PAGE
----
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Old 21-08-2006, 20:52   #1
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Flowcoat over vinylester

Any reason why a standard flowcoat (probably International) wouldn't go over vinylester resin?
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Old 21-08-2006, 22:53   #2
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Are we talking new or old resin? New should not give any problems as far as I am aware. Old will need to be sanded and cleaned with a solvent wax cleaner before applying. Nothing special, it's just a prepaint wax/degreaser you would buy at a paint store.
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Old 21-08-2006, 23:31   #3
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We are talking brand-spanking new vinylester resin, as laid (by me) last weekend. So new, in fact, that I probably wouldn't even bother wiping it down with acetone!
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Old 22-08-2006, 01:40   #4
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Flowcoat and Gelcoat are basicaly ester resin with pigment in it. Once the original layup has reached full cure, any further applications of resin only stickk to the surface. When I said "new", I was refering to it being layed and only starting it's initial cure. During initial cure, any further applications bond to the layer underneath it and the entire layup becomes one solid layer. Ester Resins are very poor at "sticking" unlike Epoxy.
Issues can occur when a layer has been allowed to fully cure for several days and then another layer applied. However, it's not like the flow coat is structural. It is only a coating, so not so much of an issue. However, I would still give it a wipe down with a solvent. Ester Resins have a natural wax substance that occurs on the surface and this needs to be wiped down to ensure the best adhesion of the flowcoat.
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Old 22-08-2006, 15:48   #5
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Thanks for the advice, Wheels. It will be a week (or more) since the glass & resin was laid, so I shall heed your advice and wipe it all down with acetone prior to flowcoating. Is there any point in giving it a light rub with sandpaper to "key" the surface?
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Old 22-08-2006, 18:37   #6
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If you used poly laminating resin it should still (1 week) be tacky and require no prep. If you used finishing resin it will have the wax and need prep. That's the difference between laminating and finishing resins.

Wiping with styrene gives superior secondary bonding compared to using acetone. Styrene chemically links the old and new resins...while acetone merely cleans the surface and can't be trusted to remove all the wax. Sanding is required if using acetone on fininishing resin if you want to be sure.
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Old 22-08-2006, 19:02   #7
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Thanks for the info BBill. I used vinyl laminating resin... if that makes any difference?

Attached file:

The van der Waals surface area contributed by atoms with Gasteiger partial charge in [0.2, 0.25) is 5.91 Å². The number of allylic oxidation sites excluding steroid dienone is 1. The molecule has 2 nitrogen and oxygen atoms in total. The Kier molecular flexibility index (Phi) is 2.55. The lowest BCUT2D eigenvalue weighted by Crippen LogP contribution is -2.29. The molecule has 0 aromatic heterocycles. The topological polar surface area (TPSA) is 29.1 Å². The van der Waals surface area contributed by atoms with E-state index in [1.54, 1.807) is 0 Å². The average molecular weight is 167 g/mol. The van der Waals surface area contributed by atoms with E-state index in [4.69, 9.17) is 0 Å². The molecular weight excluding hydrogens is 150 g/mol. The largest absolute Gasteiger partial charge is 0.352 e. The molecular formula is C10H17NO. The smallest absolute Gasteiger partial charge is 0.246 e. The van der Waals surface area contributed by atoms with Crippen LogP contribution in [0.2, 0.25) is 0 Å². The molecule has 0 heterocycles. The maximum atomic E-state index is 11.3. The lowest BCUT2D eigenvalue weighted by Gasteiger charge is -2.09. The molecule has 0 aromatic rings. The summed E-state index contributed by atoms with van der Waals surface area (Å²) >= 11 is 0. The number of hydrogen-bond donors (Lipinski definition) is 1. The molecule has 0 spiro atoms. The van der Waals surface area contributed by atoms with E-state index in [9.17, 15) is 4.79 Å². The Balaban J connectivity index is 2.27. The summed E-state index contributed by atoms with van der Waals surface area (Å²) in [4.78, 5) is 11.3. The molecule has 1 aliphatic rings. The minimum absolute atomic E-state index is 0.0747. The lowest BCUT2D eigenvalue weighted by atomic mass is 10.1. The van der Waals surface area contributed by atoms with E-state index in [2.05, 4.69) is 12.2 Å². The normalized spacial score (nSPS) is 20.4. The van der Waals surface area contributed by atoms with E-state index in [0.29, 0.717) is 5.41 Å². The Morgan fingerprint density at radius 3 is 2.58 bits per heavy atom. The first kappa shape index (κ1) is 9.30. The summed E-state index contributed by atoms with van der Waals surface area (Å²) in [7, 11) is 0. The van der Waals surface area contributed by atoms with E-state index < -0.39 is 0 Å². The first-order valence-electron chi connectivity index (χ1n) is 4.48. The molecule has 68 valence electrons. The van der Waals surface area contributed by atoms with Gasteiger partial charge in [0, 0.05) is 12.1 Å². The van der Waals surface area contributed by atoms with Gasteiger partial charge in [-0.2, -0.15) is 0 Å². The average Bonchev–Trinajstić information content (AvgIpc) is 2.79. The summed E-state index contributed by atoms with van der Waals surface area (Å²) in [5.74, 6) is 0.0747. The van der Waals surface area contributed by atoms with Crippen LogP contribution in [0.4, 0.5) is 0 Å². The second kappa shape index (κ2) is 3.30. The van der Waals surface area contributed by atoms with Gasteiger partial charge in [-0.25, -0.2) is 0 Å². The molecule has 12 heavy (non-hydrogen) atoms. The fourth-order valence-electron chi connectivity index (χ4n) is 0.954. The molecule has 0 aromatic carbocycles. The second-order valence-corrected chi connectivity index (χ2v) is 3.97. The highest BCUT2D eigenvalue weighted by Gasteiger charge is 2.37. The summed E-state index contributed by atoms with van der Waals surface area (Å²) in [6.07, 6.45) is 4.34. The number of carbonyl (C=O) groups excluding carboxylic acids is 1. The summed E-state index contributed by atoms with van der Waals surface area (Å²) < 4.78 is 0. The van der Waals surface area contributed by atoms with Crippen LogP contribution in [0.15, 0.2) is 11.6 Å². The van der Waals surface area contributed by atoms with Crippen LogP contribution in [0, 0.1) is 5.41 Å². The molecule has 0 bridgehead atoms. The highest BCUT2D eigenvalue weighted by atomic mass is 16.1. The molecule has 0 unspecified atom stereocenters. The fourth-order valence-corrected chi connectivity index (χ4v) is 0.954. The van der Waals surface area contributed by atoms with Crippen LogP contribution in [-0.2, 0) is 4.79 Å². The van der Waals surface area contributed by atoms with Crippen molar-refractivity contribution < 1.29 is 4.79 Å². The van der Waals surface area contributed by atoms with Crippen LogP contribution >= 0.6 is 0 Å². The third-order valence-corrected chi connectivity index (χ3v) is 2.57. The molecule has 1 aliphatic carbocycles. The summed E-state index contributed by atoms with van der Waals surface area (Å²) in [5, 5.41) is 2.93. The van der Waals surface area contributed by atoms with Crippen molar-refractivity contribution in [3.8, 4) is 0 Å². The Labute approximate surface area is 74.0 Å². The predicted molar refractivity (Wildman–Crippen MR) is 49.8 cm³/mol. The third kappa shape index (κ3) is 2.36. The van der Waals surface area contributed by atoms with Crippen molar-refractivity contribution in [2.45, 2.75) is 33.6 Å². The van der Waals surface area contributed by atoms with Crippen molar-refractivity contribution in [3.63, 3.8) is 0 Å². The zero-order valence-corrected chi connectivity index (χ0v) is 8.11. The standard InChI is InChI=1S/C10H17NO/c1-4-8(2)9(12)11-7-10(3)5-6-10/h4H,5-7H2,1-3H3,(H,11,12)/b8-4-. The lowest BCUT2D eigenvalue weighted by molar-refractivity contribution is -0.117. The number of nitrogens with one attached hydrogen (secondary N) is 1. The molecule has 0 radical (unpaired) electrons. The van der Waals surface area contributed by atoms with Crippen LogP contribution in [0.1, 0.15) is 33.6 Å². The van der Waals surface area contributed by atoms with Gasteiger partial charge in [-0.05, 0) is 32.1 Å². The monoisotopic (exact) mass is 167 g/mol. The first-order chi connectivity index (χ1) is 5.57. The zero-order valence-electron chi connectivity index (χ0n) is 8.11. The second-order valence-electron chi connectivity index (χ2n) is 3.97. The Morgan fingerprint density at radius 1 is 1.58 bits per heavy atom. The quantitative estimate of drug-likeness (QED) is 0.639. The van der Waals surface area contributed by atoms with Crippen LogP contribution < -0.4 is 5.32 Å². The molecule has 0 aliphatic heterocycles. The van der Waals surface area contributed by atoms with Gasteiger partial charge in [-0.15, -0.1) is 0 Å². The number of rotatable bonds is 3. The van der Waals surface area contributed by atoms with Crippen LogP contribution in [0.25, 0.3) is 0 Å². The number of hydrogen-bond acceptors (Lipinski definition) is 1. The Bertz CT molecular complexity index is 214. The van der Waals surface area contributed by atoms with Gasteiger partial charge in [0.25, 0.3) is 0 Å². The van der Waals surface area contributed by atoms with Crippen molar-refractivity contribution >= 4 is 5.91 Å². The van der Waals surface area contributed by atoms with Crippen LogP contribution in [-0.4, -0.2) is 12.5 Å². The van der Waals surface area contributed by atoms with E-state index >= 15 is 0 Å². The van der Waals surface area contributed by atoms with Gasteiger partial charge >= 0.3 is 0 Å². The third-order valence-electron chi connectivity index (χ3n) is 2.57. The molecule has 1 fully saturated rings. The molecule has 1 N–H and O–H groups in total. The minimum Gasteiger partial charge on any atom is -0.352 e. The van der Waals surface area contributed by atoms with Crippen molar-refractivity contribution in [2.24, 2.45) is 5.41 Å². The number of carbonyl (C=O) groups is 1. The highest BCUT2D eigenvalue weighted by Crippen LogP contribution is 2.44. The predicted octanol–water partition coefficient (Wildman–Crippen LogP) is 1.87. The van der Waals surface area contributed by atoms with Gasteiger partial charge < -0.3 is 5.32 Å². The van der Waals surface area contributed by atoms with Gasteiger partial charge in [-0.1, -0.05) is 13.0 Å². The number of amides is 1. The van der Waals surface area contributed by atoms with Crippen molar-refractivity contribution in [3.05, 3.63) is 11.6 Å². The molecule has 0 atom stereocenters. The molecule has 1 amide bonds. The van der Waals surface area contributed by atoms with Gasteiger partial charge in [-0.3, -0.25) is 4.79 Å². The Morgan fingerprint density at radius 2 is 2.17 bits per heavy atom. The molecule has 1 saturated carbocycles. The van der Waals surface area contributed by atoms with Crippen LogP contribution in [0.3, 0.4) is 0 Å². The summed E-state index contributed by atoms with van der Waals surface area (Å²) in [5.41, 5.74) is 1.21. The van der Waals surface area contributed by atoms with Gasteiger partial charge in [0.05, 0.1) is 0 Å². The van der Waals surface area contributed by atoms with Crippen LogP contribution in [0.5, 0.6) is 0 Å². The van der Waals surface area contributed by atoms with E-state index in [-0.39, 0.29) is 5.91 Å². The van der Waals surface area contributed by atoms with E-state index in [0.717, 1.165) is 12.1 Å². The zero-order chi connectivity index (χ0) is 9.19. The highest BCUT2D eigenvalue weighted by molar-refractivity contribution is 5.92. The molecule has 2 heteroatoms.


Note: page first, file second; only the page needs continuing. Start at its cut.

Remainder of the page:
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Old 22-08-2006, 19:07   #8
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Vinyl or standard polyester...it doesn't matter. If it's still tacky you don't need to prep...however a light wipe with styrene will make any dry spots ready again.
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Old 22-08-2006, 22:57   #9
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Thanks also BBill, I didn't know about the styrene. But it also begs the question, can styrene be easily bought??
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Old 23-08-2006, 06:03   #10
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Quote:
Originally Posted by Alan Wheeler
Thanks also BBill, I didn't know about the styrene. But it also begs the question, can styrene be easily bought??
Don't know about where you live but styrene is sold here at fiberglass supply companys. If you can't find it retail locally try a surfboard or boat mfg. Take an empty jug to their shop and ask if they will sell you some.

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Old 23-08-2006, 08:47   #11
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readily available in UK as well.

I understand that if you are trying to stick grp to ply, a 50% solution of resin and styrene helps the penetration of that first important coat.
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Old 23-08-2006, 10:32   #12
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Some people use acetone for thinning poly and it works ok, but styrene is actually the "official" thinner made for polyester. Poly is mfg with styrene and that acrid smell you get from poly is the styrene.

Years ago I did empiracle tests using styrene with small glass blocks made from polyester resin. I wet wiped sanded mating surfaces of one set with styrene and used plain poly resin to "glue" them together while the styrene was still wet. The other set I sanded and wiped with acetone, then "glued" them together with polyester resin. The styrene set held almost like they were epoxy glued together and the acetone set broke apart much easier. This is typical of the difference in bonding. There really is no close comparision between chemically cross linking VS tenacious bonding.

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